Photograph 51 | Rehearsal Diary
Photograph 51– Week One
The Science of Life
Associate Director John Haidar provides a week‑by‑week summary of rehearsals for Photograph 51
On the first day of rehearsals for Photograph 51, the entire company gathers for the ‘Meet and Greet’ in the rehearsal room. This allows everyone involved in the production a chance to get together and begin forging the various collaborations that will develop over the coming weeks and months.
Christopher Oram guides us through the intricacies of the model box for his set design. The play is full of vivid images and we’ll spend as much time discussing these as we will anatomising the truths (and falsehoods) we discover about the characters themselves. In addition, we have adorned one of the rehearsal room walls with a photographic tapestry, encompassing a vast spectrum of references to map the world in which the discovery of the double helix unfolds.
Anna Ziegler tells us that, when she first started working on the play, she was commissioned to interweave the lives of three scientists, however, such was her fascination with Rosalind Franklin’s story, that she decided to write this new play with her as its focus. Though we enter into the race for the structure of DNA via a prism of scientific endeavour, Anna has a forensic sensibility for the all-too human relationships at the heart of the drama. It’s about the loneliness of science – the numbers and figures and measurements and images – for the small band of innovators for whom, as Rosalind’s biographer, Brenda Maddox, writes, ‘these infinitesimal specks of matter were as real and solid as billiard balls’.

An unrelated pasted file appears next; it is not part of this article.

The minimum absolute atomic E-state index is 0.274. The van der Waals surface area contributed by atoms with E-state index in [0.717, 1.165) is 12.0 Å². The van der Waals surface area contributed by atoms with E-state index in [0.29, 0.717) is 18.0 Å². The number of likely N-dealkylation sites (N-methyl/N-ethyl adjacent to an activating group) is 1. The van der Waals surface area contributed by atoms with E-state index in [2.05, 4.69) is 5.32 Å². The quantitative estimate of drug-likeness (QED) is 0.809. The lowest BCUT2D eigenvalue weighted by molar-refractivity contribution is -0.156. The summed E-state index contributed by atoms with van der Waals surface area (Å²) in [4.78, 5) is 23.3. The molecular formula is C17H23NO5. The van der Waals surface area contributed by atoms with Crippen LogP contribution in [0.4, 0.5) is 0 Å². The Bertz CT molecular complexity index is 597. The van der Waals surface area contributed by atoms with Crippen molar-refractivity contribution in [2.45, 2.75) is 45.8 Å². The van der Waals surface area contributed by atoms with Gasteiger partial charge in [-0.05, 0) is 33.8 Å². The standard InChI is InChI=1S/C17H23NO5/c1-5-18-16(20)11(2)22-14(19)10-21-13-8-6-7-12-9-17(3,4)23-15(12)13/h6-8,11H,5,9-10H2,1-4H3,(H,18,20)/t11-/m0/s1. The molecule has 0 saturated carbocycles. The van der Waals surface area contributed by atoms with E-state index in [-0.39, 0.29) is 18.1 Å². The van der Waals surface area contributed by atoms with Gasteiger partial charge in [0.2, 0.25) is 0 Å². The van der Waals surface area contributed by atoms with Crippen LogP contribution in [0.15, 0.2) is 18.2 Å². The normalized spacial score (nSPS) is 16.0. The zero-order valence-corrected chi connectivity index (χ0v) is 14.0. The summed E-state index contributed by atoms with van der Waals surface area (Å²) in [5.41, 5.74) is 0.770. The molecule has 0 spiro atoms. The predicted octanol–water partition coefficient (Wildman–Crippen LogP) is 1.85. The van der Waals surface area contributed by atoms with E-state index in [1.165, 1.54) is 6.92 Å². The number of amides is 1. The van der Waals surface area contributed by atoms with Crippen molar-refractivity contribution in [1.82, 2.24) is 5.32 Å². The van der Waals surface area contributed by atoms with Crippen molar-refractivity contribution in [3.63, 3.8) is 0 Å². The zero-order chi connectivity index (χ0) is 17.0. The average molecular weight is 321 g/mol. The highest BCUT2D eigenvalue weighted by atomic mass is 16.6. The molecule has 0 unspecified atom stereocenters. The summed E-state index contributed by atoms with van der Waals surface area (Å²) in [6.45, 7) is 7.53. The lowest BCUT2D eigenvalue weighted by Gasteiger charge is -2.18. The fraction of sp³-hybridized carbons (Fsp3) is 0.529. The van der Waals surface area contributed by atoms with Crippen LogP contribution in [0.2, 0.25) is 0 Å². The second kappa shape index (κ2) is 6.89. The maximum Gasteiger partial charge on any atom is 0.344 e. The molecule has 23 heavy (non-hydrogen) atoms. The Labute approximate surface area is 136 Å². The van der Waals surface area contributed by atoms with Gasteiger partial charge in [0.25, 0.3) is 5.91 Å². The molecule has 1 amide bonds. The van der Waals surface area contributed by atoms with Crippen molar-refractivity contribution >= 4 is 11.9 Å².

Director Michael Grandage outlines his process for rehearsals. It’s exceptionally clear and involves getting the cast on their feet as soon as possible, allowing them to inhabit the play physically as well as intellectually and emotionally. As we move through the week, we ‘sketch’ the entire piece, relying on the actors’ instincts to realise the laboratories of King’s College and Cambridge University. Many of those who were involved emerged from the ruins of wartime – Francis Crick worked for the Admiralty, whilst Maurice Wilkins was part of the Manhattan Project to develop the atomic bombs dropped on Hiroshima and Nagasaki – turning away from the science of death to the science of life.
The week concludes with a visit to the archives of King’s College, London, and the underground laboratories frequented by the biophysicists of the time. We hold the original glass plate of Photograph 51, taken on May 2nd 1952, in our hands and, there, touching from a distance, are Rosalind Franklin, Don Caspar, Francis Crick, Ray Gosling, James Watson and Maurice Wilkins.